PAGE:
It’s worthwhile reading every single word of this very long article, especially if you have any interest in economics (some people do). From Jesús Huerta de Soto at mises.org:
[Opening lecture at the Twelfth Conference on Austrian Economics organized by the Juan de Mariana Institute and the Universidad Rey Juan Carlos, May 14–15, 2019.]
The topic of my lecture today is the Japanization of the European Union. I would like to start with an observation Hayek makes in his Pure Theory of Capital. (Incidentally, through Union Editorial, we have just published an impeccable Spanish edition, and I recommend it to all of you.) According to Hayek, the “best test of a good economist” is understanding the principle that “demand for commodities is not demand for labor.” This means that it is an error to think, as many do, that a mere increase in the demand for consumer goods gives rise to an increase in employment. Whoever holds this belief fails to understand the most basic principles of capital theory, which explain why it is not so: growth in the demand for consumer goods is always at the expense of saving and the demand for investment goods, and since most employment lies in the investment stages furthest from consumption, a simple increase in immediate consumption always occurs at the expense of employment devoted to investment and thus net employment.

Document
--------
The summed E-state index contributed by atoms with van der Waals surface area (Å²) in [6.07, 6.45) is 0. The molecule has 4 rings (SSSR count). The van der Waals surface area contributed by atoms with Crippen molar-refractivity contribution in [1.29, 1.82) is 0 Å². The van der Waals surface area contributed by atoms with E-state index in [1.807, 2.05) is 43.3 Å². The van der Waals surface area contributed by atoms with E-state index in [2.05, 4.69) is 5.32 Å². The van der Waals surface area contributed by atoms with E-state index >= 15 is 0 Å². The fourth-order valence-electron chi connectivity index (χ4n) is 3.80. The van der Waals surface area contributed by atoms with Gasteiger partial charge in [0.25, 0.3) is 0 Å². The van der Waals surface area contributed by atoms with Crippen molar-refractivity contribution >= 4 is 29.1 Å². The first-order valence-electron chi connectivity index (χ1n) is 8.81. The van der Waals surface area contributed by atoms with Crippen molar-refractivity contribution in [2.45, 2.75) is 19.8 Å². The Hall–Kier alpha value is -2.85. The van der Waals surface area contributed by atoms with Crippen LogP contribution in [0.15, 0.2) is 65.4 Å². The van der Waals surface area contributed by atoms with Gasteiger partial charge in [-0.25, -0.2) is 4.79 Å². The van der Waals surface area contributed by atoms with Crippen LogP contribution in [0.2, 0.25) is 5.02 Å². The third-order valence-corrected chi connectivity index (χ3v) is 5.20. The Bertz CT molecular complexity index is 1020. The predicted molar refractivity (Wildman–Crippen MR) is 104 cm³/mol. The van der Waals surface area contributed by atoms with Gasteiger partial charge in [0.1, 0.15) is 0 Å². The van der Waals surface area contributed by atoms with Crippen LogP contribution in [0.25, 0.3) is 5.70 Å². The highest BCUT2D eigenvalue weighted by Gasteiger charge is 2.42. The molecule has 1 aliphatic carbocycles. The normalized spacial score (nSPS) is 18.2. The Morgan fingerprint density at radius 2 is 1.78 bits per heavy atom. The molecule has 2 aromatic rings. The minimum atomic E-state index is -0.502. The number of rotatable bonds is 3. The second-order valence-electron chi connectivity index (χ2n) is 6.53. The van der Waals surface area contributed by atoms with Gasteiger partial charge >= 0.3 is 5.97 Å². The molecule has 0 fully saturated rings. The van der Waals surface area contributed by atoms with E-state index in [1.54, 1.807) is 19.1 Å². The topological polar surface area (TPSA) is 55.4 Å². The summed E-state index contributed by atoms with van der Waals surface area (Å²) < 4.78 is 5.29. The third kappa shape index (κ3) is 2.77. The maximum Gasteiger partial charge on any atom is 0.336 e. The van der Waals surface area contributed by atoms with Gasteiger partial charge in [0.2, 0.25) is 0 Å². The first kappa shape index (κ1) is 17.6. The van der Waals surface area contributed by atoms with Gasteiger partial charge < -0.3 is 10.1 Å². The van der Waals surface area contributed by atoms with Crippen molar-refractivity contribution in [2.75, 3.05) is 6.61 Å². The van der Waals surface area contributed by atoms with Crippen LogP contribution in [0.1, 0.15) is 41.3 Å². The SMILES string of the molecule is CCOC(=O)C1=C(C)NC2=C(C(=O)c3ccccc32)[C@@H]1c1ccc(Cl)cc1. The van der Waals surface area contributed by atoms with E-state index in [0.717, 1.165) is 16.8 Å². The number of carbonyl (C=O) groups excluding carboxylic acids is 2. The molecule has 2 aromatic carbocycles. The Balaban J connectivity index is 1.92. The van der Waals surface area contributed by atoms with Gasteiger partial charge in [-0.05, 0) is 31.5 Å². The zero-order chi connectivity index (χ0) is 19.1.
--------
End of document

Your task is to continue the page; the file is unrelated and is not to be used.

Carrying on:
I would add to this my own test of a good economist: the Professor Huerta de Soto test. According to my criteria, the best test to determine whether we are dealing with a good economist (and I do not mean to detract from Hayek’s test) is whether or not the person understands why it is a grave error to believe the injection and manipulation of money can bring about economic prosperity. In other words, the best test of a good economist according to Professor Huerta de Soto is understanding why the injection and manipulation of money are never the way toward sustainable economic prosperity.